Sunday, November 3, 2013

Orphan Sunday

Today is orphan Sunday - recognized around the world in churches and among adoption organizations. My Facebook newsfeed was full of photos with quotes about orphans, videos of cartoons about orphans and pastors talking about orphans. I have friends that had adoption fundraisers today after their church recognized orphan Sunday. All day, the Christians of the world focused on orphans. Our Sunday school lesson was about adoption!  (Kinda easy for us to teach right now) 

I felt myself wondering.

Do the orphans know it? If so, I wonder how it makes them feel? Are they thankful that the Christians in the world are thinking of them today? Are they hopeful that there are families out there who will come get them after they celebrate orphan Sunday? I just wonder what it is like to be an orphan on orphan Sunday. 

I am not against orphan Sunday. Please don't take this that way. Quite the opposite. I am a big fan of orphan Sunday. I am very much a fan of anything right now that draws attention to the beautiful children that need families around the world (Ukraine in particular, right now, for obvious reasons) but also for the orphans that I have spent time with in past years in Jamaica, and in Belize. And those where I have friends that have adopted from, in Ethiopia and China. And those kids in America, who are currently in group homes or foster care. I am thrilled that we have orphan Sunday for these kids! 

But I just wonder sometimes if recognizing orphan Sunday is enough. In our comfortable churches, with our appropriate heat and air, with discussions of football, hunting and shopping and a sound system that rarely flickers (and it is tragic if it does.) is sitting and watching a video about orphans really what it means to "care for orphans and widows in their distress?" Not that the videos are bad either, but that sometimes we stop here. A tear forms and trickles down our cheeks, we smile and the cute little boys and the girl missing two front teeth. We want to hug them although the miles between us are many. But we can't do that now, so, we wipe the tear, walk out the door, and wonder about lunch. With a slight glance back, we move on.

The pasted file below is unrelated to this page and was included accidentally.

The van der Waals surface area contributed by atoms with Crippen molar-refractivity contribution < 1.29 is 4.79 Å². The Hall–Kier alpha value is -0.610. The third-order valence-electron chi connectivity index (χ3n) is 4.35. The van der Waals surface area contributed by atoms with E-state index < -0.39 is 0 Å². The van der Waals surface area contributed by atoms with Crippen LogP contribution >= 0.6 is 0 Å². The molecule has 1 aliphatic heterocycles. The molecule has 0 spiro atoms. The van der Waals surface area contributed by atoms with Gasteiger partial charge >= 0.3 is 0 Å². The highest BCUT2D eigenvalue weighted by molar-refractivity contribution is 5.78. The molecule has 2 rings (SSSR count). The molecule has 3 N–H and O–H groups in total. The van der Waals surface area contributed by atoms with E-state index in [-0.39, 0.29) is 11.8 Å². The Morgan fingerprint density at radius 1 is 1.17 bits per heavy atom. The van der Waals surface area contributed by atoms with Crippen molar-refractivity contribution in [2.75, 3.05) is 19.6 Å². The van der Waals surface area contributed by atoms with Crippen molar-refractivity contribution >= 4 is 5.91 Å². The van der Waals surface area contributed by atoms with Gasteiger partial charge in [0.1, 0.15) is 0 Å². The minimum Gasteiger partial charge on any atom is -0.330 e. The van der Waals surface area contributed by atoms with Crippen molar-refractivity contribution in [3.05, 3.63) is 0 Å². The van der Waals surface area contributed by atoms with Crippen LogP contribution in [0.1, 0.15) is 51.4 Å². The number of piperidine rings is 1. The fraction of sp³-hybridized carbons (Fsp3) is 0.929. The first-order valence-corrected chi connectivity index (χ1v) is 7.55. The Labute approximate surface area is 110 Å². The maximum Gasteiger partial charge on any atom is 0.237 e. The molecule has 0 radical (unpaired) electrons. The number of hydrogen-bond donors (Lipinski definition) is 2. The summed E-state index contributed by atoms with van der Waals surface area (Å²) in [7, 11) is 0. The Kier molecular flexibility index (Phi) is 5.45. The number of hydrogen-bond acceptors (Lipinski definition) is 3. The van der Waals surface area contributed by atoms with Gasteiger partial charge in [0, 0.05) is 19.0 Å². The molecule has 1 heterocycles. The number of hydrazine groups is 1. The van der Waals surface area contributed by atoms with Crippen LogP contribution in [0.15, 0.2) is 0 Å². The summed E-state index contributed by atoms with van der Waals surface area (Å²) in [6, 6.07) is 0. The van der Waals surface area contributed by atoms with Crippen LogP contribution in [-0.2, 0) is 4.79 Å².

The orphans don't. They don't move on. They are still there. The boy on a broken rusty swing, the girl running through the field. Their birthdays come and go, many without mark or remembrance. Some not remembered because no one that now cares for them even knows when they were born. There is no day to celebrate. No birthday candles, no cake smash, songs to be sung or family to argue about who will take the photos, or who has to be in Which photos. 

We discuss the price, the fears, the questions and concerns. We consider all options and weigh the costs. They stand and simply say, it really doesn't matter who you are, or what you have, I want a loving family. 

I believe orphan Sunday is a good thing. I really do. If it does what it is intended to do. If it makes us uncomfortable long enough to force us to do more than smile at a video. If it makes us do more than throw money at an orphanage. If it makes us do more. Christ calls us to do more than recognize a problem. Christ calls us to solve the problems, with His help. Christ calls us to love..... 

Do we really want Him to break our heart for what breaks His? We might do well to look to the people He instructed us to take care of. What is stopping you? 

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